The Sallie Barber Mine Trail is a 2.7 mile out and back trail. It is quite easy and fairly flat for the entire length of the trail. There are plenty of great views to enjoy while on this trail but the real gem of the Sallie Barber Mine Trail is the ruins of an old mine once you reach the end of the trail. The ruins of the mine are historic to the area.
Thankfully, the mine and other historic ruins are greatly preserved for visitors to see what life in the wild west when the area was predominantly used for mining.
The trailhead is located on the south east end of town off of French Gulch Road where is turns into Country Road 520.
Learn more about the Sallie Barber Mine here.
5. South Illinois Creek Trail (Easy)
The South Illinois Creek Trail is a 1.9 mile out and back trail and is very accessible to hikers of all skill levels. This trail barley has any elevation gain at all making it a nice trail directly connected to town that can be enjoyed anytime. The perfect trail for an afternoon hike after a day skiing. There is even an interesting wooden troll to see while on the trail as well as plenty of other views and scattered ruins.
The trailhead is located directly on the south end of town. It is directly east of Main Street and off of Boreas Pass Road. There is parking on the right hand side of the road just after you turn off Main St onto Boreas Pass Road.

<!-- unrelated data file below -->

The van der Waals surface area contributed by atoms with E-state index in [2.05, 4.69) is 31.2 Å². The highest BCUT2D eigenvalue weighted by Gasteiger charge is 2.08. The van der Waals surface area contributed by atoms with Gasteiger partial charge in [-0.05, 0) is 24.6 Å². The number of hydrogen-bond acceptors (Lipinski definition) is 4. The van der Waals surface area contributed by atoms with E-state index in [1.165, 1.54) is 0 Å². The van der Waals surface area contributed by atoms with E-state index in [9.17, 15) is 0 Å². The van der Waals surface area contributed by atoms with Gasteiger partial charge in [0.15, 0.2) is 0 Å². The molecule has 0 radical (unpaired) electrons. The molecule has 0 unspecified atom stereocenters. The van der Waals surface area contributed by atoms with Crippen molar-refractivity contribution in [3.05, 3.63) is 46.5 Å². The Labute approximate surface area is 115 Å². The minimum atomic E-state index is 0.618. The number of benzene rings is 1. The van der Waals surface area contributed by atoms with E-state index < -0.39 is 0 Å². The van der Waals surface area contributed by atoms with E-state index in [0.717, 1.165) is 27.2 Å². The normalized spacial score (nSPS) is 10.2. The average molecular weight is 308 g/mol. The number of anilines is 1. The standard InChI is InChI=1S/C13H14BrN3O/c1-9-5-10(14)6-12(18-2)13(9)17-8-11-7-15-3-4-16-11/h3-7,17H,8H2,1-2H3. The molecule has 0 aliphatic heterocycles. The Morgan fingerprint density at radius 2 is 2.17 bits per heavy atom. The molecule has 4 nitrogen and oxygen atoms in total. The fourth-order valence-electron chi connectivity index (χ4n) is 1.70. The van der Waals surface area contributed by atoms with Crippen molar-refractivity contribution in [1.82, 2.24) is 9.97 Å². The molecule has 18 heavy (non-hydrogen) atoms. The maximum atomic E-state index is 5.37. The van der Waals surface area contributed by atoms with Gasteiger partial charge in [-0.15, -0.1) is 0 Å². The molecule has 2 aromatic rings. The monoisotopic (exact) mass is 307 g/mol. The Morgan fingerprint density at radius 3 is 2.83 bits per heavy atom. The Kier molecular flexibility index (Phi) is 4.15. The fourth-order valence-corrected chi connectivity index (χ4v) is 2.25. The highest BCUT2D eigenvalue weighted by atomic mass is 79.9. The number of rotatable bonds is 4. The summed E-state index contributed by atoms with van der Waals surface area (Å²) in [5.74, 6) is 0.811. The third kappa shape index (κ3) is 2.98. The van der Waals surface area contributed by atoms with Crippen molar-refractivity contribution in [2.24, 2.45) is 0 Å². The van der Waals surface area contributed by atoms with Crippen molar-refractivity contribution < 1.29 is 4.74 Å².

There is more information about South Illinois Creek Trail here.
6. Spruce Creek Loop (Moderate)
Spruce Creek Loop is a 4.3 mile trail that takes visitors out to Mayflower Lakes in a loop. The views throughout Spruce Creek Loop are picturesque as is the lake you end up at. There is plenty of water flowing throughout the hike as well beyond just the lake at the end. You can even continue hiking a little bit further up to see the Lower Mohawk Lake and Mohawk Lake if you want.
Regardless, this trail is perfect to see wildlife and to enjoy the outdoors.
Parking for the Spruce Creek Loop is located a little bit south of Breckenridge. If you follow Highway 9 heading south, take a right onto Spruce Creek Road. From there, just follow the road around until it dead ends where the trail will start.
7. Baker’s Tank Loop Trail (Hard)
Baker’s Tank Loop Trail is a 12.2 mile loop trail that takes hikers all around the southern end of Breckenridge and the hiking trail network located there. There is also a Baker’s Tank Trail which is only about 5 miles out and back that the Baker’s Tank Loop Trail follows for a while but continues on from. There is nearly 2,000 feet of elevation on this trail so be prepared for some rigorous up and down.